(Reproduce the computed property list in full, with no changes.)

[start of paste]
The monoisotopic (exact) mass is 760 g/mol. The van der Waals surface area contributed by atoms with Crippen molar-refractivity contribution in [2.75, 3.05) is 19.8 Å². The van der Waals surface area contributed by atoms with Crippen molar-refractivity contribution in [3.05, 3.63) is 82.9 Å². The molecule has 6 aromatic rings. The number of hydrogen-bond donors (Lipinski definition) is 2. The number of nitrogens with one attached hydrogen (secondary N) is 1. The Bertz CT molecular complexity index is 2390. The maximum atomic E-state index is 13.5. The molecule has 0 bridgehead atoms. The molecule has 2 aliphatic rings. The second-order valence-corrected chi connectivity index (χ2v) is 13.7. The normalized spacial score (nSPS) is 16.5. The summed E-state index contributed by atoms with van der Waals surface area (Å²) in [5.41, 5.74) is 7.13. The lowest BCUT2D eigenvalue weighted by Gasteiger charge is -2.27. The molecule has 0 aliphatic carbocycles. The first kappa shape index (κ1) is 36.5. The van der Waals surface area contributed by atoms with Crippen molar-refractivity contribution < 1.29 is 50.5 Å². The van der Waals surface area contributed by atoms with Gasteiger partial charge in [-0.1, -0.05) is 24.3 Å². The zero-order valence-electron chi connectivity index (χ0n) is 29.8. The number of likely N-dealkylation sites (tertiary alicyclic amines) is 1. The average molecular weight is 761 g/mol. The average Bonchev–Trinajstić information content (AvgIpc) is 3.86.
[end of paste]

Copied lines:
The monoisotopic (exact) mass is 760 g/mol. The van der Waals surface area contributed by atoms with Crippen molar-refractivity contribution in [2.75, 3.05) is 19.8 Å². The van der Waals surface area contributed by atoms with Crippen molar-refractivity contribution in [3.05, 3.63) is 82.9 Å². The molecule has 6 aromatic rings. The number of hydrogen-bond donors (Lipinski definition) is 2. The number of nitrogens with one attached hydrogen (secondary N) is 1. The Bertz CT molecular complexity index is 2390. The maximum atomic E-state index is 13.5. The molecule has 0 bridgehead atoms. The molecule has 2 aliphatic rings. The second-order valence-corrected chi connectivity index (χ2v) is 13.7. The normalized spacial score (nSPS) is 16.5. The summed E-state index contributed by atoms with van der Waals surface area (Å²) in [5.41, 5.74) is 7.13. The lowest BCUT2D eigenvalue weighted by Gasteiger charge is -2.27. The molecule has 0 aliphatic carbocycles. The first kappa shape index (κ1) is 36.5. The van der Waals surface area contributed by atoms with Crippen molar-refractivity contribution < 1.29 is 50.5 Å². The van der Waals surface area contributed by atoms with Gasteiger partial charge in [-0.1, -0.05) is 24.3 Å². The zero-order valence-electron chi connectivity index (χ0n) is 29.8. The number of likely N-dealkylation sites (tertiary alicyclic amines) is 1. The average molecular weight is 761 g/mol. The average Bonchev–Trinajstić information content (AvgIpc) is 3.86.